On the approach to Oaklawn Racing & Gaming in Hot Springs, you will start to feel surrounded by the hotels. These lodges, on both sides of Central Avenue, have advertisements for quick stays and clean rooms. Pass them and look for Boll Weevil Pawn & Superstore south of the racetrack and glide into the parking lot. It is large. So large, in fact, that there’s a vehicle that will come to your car and take you to the track. You can walk if you want, though. It might be a beautiful night, the sun setting over the fields surrounding Oaklawn, where horses are stabled. At the door, someone will welcome you. You go up the escalator. And here, my friends, is the bounty. Look around: electronic “games of skill” as far as the eye can see.
Your brain will bend from the buzzing color, but it will adjust. There are blackjack tables and a bar and a lounge where people might be yelling along to karaoke. But nothing catches the eye like the giant arcade stacks of those so-called games of skill. Flashing columns of fortune, everywhere.
The games have spinning images: puppies, panthers, the number 7, Jurassic Park, Betty White (she speaks to you when you spin). You put cash in the machine, pull a lever or push a button, the images spin, and at the bottom of the screen a number shows your winnings or losses. The number of pulls you get depends on the amount of money you’ve put in the machine.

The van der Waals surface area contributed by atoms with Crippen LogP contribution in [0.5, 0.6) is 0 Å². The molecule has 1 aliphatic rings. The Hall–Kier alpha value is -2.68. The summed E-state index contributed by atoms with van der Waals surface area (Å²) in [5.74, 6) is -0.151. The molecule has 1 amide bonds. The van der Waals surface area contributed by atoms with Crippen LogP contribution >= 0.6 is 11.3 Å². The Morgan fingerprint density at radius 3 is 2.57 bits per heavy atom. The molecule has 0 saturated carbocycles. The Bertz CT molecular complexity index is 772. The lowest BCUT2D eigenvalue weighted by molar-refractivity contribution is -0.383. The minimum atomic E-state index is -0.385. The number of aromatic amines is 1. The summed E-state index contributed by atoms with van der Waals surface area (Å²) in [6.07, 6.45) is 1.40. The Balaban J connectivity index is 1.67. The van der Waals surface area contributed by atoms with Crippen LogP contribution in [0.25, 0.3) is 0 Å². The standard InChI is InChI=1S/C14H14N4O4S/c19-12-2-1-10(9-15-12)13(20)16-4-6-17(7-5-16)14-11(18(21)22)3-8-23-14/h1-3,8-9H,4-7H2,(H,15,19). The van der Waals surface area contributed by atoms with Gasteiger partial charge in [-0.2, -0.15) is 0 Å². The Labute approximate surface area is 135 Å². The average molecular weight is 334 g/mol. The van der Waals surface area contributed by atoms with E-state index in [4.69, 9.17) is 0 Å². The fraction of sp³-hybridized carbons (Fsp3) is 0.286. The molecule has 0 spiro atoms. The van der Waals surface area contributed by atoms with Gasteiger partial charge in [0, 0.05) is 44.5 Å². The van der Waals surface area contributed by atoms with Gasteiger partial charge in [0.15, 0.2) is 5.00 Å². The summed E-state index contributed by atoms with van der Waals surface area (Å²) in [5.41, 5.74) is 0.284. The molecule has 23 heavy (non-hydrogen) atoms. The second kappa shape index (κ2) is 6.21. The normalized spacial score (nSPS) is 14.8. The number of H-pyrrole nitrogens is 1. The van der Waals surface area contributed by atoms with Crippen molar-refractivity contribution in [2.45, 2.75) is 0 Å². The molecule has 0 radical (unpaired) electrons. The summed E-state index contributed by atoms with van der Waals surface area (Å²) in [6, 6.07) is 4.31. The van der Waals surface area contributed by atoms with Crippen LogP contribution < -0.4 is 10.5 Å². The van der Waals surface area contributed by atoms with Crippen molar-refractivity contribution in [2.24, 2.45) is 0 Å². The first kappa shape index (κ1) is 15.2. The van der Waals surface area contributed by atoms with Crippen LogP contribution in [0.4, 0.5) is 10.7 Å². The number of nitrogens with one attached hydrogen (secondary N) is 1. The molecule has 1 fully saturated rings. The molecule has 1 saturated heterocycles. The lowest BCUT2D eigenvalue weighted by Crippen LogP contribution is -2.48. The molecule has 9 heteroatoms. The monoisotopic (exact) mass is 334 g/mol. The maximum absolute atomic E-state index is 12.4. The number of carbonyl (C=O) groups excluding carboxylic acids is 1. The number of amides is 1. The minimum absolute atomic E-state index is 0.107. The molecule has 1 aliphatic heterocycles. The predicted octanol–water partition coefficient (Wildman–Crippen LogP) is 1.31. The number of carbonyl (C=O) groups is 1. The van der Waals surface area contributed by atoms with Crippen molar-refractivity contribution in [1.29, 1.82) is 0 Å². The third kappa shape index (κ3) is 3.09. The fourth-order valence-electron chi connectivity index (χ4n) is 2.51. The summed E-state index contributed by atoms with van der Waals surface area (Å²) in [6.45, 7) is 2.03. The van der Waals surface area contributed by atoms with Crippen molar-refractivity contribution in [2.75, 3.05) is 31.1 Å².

Even when your winnings drop, the cacophony of video game beeps and boings and bells will have you feeling like a winner. The more you play, the more you begin to recognize what patterns emerge: Three T-Rexes are good; two are only OK. You also notice, perhaps, the sign on top of each slot machine that says, “BET MORE, WIN MORE.” You bet more. And you maybe start winning more. You maybe start winning a lot. Or, more likely, you lose more; you maybe start losing a lot. Either way, the game begins to infect you. It is entertainment. You can start believing that you are good at this kind of thing.
You know how to bet on a slot machine. It is not just fate. You lose $30 in 10 minutes. Take a break. Head toward the back, past a security guard, and there is the area where people bet on horses. During the main season, starting in January, it is pageantry and fun. It is what makes Oaklawn famous. It is what most people know this place for. But, right now, it is just TVs set up with men clamped to wooden seats watching horses racing somewhere else, and they bet on the pixels. Probably better to hold off on all this. You re-emerge to the electricity of the slots, and the security guard who let you into the horse area says, “Pretty boring, huh? This is better.” And, yes, for all that people talk about the horses, there is joy in the slots, too. There are no windows, really, and the only lights drawing you, like a bug, are those slots. Sit down. Chat with people. Pull the lever. Order a drink. Watch the number go up or down. Let the hours go.